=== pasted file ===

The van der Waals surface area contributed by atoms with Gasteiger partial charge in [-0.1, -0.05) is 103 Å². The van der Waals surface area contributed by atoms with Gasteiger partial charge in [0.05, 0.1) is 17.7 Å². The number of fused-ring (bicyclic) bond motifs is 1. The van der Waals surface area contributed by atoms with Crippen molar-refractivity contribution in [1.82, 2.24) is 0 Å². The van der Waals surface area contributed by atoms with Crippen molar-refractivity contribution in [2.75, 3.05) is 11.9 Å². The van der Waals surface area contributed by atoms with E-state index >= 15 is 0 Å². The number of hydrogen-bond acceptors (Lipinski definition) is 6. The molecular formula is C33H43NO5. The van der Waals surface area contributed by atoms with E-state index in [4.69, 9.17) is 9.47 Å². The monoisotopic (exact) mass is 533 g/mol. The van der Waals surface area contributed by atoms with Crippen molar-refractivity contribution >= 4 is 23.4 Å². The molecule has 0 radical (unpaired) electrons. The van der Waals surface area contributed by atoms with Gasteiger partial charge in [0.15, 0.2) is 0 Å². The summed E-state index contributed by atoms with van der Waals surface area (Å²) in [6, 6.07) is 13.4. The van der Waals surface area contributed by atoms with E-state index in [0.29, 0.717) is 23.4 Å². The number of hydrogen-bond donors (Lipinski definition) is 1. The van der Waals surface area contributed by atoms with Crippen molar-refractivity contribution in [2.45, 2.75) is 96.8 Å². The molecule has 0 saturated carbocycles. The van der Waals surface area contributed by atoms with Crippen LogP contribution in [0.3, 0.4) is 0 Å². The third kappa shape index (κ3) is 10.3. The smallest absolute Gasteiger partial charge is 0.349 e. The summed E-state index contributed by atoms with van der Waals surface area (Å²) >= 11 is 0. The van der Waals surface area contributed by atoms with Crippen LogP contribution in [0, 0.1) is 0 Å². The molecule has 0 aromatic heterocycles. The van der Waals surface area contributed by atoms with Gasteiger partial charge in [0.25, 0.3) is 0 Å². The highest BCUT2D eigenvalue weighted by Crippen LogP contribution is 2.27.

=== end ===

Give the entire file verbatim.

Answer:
The van der Waals surface area contributed by atoms with Gasteiger partial charge in [-0.1, -0.05) is 103 Å². The van der Waals surface area contributed by atoms with Gasteiger partial charge in [0.05, 0.1) is 17.7 Å². The number of fused-ring (bicyclic) bond motifs is 1. The van der Waals surface area contributed by atoms with Crippen molar-refractivity contribution in [1.82, 2.24) is 0 Å². The van der Waals surface area contributed by atoms with Crippen molar-refractivity contribution in [2.75, 3.05) is 11.9 Å². The van der Waals surface area contributed by atoms with E-state index >= 15 is 0 Å². The number of hydrogen-bond acceptors (Lipinski definition) is 6. The molecular formula is C33H43NO5. The van der Waals surface area contributed by atoms with E-state index in [4.69, 9.17) is 9.47 Å². The monoisotopic (exact) mass is 533 g/mol. The van der Waals surface area contributed by atoms with Crippen molar-refractivity contribution >= 4 is 23.4 Å². The molecule has 0 radical (unpaired) electrons. The van der Waals surface area contributed by atoms with Gasteiger partial charge in [0.15, 0.2) is 0 Å². The summed E-state index contributed by atoms with van der Waals surface area (Å²) in [6, 6.07) is 13.4. The van der Waals surface area contributed by atoms with E-state index in [0.29, 0.717) is 23.4 Å². The number of hydrogen-bond donors (Lipinski definition) is 1. The van der Waals surface area contributed by atoms with Crippen molar-refractivity contribution in [2.45, 2.75) is 96.8 Å². The molecule has 0 saturated carbocycles. The van der Waals surface area contributed by atoms with Crippen LogP contribution in [0.3, 0.4) is 0 Å². The third kappa shape index (κ3) is 10.3. The smallest absolute Gasteiger partial charge is 0.349 e. The summed E-state index contributed by atoms with van der Waals surface area (Å²) >= 11 is 0. The van der Waals surface area contributed by atoms with Crippen LogP contribution in [0, 0.1) is 0 Å². The molecule has 0 aromatic heterocycles. The van der Waals surface area contributed by atoms with Gasteiger partial charge in [0.25, 0.3) is 0 Å². The highest BCUT2D eigenvalue weighted by Crippen LogP contribution is 2.27.